May 12, 2017
Volume 12, Issue 2
The recent, unanimous decision of the U.S. Supreme Court in Matrixx Initiatives, Inc. v. Siracusano resolved a circuit split on the materiality standard under Rule 10b-5 of the Securities Exchange Act of 1934. By affirming the Ninth Circuit, the Court re-established the materiality standard set forth twenty-three years ago in Basic Inc. v. Levinson. Although
Benjamin E. Shook, Recent Development, The Materiality Standard After Matrixx Initiatives, Inc. v. Siracusano, 12 N.C. J.L. & Tech. 369 (2011), available at http://ncjolt.org/wp-content/uploads/2016/09/15_12NCJLTech3692010-2011.pdf.
The Warshak decision is a long-overdue federal case extending Fourth Amendment protection to electronic communications stored with third parties. In holding that citizens have a “reasonable expectation of privacy” for stored e-mail messages, the Sixth Circuit decision represents a shift towards a stricter interpretation of the Fourth Amendment as it applies to modern forms of
Casey Renee Perry, Recent Development, US v. Warshak: Will Fourth Amendment Protection be Delivered to Your Inbox?, 12 N.C. J.L. & Tech. 345 (2011), available at http://ncjolt.org/wp-content/uploads/2016/09/14_12NCJLTech3452010-2011.pdf.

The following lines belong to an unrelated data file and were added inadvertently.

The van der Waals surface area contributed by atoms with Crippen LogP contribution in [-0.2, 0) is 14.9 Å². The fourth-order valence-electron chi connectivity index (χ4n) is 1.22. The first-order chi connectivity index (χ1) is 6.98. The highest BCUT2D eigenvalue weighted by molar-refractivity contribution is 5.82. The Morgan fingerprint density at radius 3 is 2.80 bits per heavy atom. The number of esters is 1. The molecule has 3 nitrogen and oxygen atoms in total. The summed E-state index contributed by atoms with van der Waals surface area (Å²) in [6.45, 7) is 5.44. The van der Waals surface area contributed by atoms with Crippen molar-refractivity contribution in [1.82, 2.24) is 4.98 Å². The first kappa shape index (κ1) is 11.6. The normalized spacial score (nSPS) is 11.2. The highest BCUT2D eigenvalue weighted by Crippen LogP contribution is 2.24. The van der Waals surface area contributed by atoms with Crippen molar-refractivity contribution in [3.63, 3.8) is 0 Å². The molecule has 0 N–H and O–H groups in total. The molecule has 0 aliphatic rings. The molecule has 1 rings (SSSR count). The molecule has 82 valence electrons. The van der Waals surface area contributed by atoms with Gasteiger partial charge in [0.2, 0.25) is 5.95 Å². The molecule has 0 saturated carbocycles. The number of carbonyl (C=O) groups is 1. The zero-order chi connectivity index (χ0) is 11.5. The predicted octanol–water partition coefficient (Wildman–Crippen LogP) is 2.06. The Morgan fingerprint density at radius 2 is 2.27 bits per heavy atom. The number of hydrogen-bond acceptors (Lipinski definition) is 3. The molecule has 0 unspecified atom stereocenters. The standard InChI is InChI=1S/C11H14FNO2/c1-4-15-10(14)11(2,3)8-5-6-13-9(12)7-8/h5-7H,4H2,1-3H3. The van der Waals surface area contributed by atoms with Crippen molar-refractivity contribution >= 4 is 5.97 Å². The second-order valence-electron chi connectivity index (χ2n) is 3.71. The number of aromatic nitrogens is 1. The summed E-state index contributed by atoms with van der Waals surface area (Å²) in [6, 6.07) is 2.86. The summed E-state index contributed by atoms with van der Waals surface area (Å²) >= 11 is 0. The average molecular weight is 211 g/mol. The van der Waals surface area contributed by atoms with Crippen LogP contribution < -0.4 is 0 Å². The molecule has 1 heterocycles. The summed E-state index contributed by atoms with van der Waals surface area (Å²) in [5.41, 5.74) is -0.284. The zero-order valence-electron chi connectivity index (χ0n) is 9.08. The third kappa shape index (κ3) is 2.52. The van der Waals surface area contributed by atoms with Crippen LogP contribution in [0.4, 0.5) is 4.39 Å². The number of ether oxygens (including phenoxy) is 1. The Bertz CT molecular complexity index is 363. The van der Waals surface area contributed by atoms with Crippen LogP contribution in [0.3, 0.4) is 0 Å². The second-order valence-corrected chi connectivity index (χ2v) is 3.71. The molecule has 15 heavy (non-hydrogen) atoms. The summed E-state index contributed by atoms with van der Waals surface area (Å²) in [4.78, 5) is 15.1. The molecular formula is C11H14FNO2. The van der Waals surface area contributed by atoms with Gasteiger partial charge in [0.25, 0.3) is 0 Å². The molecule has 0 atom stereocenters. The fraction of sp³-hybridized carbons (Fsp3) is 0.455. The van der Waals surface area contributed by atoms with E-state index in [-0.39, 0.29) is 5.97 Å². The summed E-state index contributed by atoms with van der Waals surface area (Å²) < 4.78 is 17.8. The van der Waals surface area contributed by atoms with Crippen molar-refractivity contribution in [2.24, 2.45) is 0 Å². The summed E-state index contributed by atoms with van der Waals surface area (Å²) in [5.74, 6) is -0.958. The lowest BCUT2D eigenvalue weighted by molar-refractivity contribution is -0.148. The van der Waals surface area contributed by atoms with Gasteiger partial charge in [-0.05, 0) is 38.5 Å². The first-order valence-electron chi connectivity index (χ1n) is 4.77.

The first sale doctrine, simply put, is the principle that after the copyright owner has transferred a copy of the work, the new owner is free to do almost anything with the copy without the copyright owner’s consent. The United States Court of Appeals for the Ninth Circuit held in Costco v. Omega that the
Lindsay R. Aldridge, Recent Development, Costco v. Omega and the First Sale Doctrine, 12 N.C. J.L. & Tech. 325 (2011), available at http://ncjolt.org/wp-content/uploads/2016/09/13_12NCJLTech3252010-2011.pdf.
Entering into a contract containing a carefully crafted arbitration clause provides a level of predictability with respect to the investment and liability associated with patent license and/or research agreements, thereby providing the respective companies a better estimation of the risk factors associated therewith. Specifically, when parties enter into an agreement to arbitrate they have the
Anne Louise St. Martin & J. Derek Mason, Arbitration: A Quick and Effective Means for Patent Dispute Resolution, 12 N.C. J.L. & Tech. 301 (2011), available at http://ncjolt.org/wp-content/uploads/2016/09/12_12NCJLTech3012010-2011.pdf.
Design patents are an under-utilized tool in the protection of the work of fashion designers. Although the fashion industry annually generates billions of dollars in sales in the United States alone, many designers do not adequately protect their intellectual property. Multiple efforts to create a sui generis 1 statute specifically for fashion designs have stalled
Elizabeth D. Ferrill & Tina Y. Tanhehco, Article, Protecting the Material World: The Role of Design Patents in the Fashion Industry, 12 N.C. J.L. & Tech. 251 (2011), available at http://ncjolt.org/wp-content/uploads/2016/09/11_12NCJLTech2512010-2011.pdf.
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